Day 15: Dubai, United Arab Emirates
by Oliver Smith
We’ve learned that Dubai is a city determined to push the boundaries at everything it does. But if there’s one field where it’s truly the world leader, it’s in terrible muzak.
Opening my hotel room door this morning I was immediately hit by a blast of synthesized saxophone. Shopping at the mall, you can’t escape smooth grooves pumped relentlessly through the tannoy. Everywhere here, it seems, you’re followed around insidiously by ambient music – in restaurants, bars, hotels, airports, metro stations, pedestrian walkways. I’ve twice seen speakers concealed in flowerbeds and bushes. Remember the mind control exercises in George Orwell’s 1984? Well, Dubai’s a bit like that, but instead of Big Brother blaring over the speakers, you get things like Can You Feel the Love Tonight (xylophone version), the karaoke track of Meatloaf’s I'd Do Anything for Love (But I Won't Do That), and a tinkling piano rendition of My Heart Will Go On (with not one, but two key changes).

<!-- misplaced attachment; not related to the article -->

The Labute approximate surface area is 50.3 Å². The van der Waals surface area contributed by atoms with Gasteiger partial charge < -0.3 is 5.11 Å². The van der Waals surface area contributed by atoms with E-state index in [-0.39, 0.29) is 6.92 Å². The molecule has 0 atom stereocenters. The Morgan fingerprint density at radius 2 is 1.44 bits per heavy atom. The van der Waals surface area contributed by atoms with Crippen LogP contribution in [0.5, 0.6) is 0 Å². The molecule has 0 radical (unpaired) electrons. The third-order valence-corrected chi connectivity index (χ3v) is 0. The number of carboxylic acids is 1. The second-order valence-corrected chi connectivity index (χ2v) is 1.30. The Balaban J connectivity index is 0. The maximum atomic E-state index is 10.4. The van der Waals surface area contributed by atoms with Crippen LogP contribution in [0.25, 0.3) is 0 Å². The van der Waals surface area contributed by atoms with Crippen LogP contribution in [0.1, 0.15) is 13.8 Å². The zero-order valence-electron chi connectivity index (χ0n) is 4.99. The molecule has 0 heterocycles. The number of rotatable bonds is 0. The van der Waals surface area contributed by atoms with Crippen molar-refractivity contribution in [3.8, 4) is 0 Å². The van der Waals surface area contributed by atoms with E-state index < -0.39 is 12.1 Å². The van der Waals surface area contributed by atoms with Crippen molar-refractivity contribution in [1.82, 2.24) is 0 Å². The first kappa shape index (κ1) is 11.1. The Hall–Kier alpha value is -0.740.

In terms of diversity, Dubai is like few places on Earth: 80% of its population are expats – a heady mix of Indians, Pakistanis, Southeast Asians and Europeans, living alongside the local Arab community. All of them have their own cuisines and cultures. So what’s the music like at this crossroads of humanity – what’s the anthem for this utopian city for the future?
It’s Sexual Healing. Played on panpipes.
The day in statistics:
- Temperature outside: 33 degrees C
- Phil Collins songs heard: 2
- Singing bushes: 2